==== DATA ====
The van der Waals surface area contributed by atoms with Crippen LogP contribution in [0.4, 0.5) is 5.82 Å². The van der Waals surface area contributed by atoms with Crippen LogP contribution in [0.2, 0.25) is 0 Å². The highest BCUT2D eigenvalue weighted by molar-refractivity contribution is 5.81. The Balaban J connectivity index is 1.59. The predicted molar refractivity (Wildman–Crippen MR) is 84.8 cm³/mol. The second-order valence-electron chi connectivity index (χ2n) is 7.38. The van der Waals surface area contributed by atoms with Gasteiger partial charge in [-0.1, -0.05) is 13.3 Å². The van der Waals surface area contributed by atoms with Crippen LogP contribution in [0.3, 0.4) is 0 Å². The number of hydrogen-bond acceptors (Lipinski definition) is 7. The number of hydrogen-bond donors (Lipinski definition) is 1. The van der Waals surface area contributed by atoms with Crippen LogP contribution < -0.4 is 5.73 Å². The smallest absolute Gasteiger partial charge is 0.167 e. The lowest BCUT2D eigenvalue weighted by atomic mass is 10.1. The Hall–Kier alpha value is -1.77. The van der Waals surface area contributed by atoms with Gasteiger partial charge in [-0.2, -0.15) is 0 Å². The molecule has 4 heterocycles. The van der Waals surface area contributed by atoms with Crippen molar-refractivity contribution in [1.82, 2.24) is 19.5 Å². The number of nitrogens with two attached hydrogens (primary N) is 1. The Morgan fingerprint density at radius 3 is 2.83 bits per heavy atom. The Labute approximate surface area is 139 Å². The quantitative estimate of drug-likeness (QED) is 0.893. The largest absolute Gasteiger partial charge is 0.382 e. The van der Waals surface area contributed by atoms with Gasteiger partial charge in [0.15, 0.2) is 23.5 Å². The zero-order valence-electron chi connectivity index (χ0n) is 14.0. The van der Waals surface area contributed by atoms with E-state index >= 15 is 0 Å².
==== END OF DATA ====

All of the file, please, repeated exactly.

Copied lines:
The van der Waals surface area contributed by atoms with Crippen LogP contribution in [0.4, 0.5) is 5.82 Å². The van der Waals surface area contributed by atoms with Crippen LogP contribution in [0.2, 0.25) is 0 Å². The highest BCUT2D eigenvalue weighted by molar-refractivity contribution is 5.81. The Balaban J connectivity index is 1.59. The predicted molar refractivity (Wildman–Crippen MR) is 84.8 cm³/mol. The second-order valence-electron chi connectivity index (χ2n) is 7.38. The van der Waals surface area contributed by atoms with Gasteiger partial charge in [-0.1, -0.05) is 13.3 Å². The van der Waals surface area contributed by atoms with Crippen LogP contribution in [0.3, 0.4) is 0 Å². The number of hydrogen-bond acceptors (Lipinski definition) is 7. The number of hydrogen-bond donors (Lipinski definition) is 1. The van der Waals surface area contributed by atoms with Crippen LogP contribution < -0.4 is 5.73 Å². The smallest absolute Gasteiger partial charge is 0.167 e. The lowest BCUT2D eigenvalue weighted by atomic mass is 10.1. The Hall–Kier alpha value is -1.77. The van der Waals surface area contributed by atoms with Gasteiger partial charge in [-0.2, -0.15) is 0 Å². The molecule has 4 heterocycles. The van der Waals surface area contributed by atoms with Crippen molar-refractivity contribution in [1.82, 2.24) is 19.5 Å². The number of nitrogens with two attached hydrogens (primary N) is 1. The Morgan fingerprint density at radius 3 is 2.83 bits per heavy atom. The Labute approximate surface area is 139 Å². The quantitative estimate of drug-likeness (QED) is 0.893. The largest absolute Gasteiger partial charge is 0.382 e. The van der Waals surface area contributed by atoms with Gasteiger partial charge in [0.15, 0.2) is 23.5 Å². The zero-order valence-electron chi connectivity index (χ0n) is 14.0. The van der Waals surface area contributed by atoms with E-state index >= 15 is 0 Å².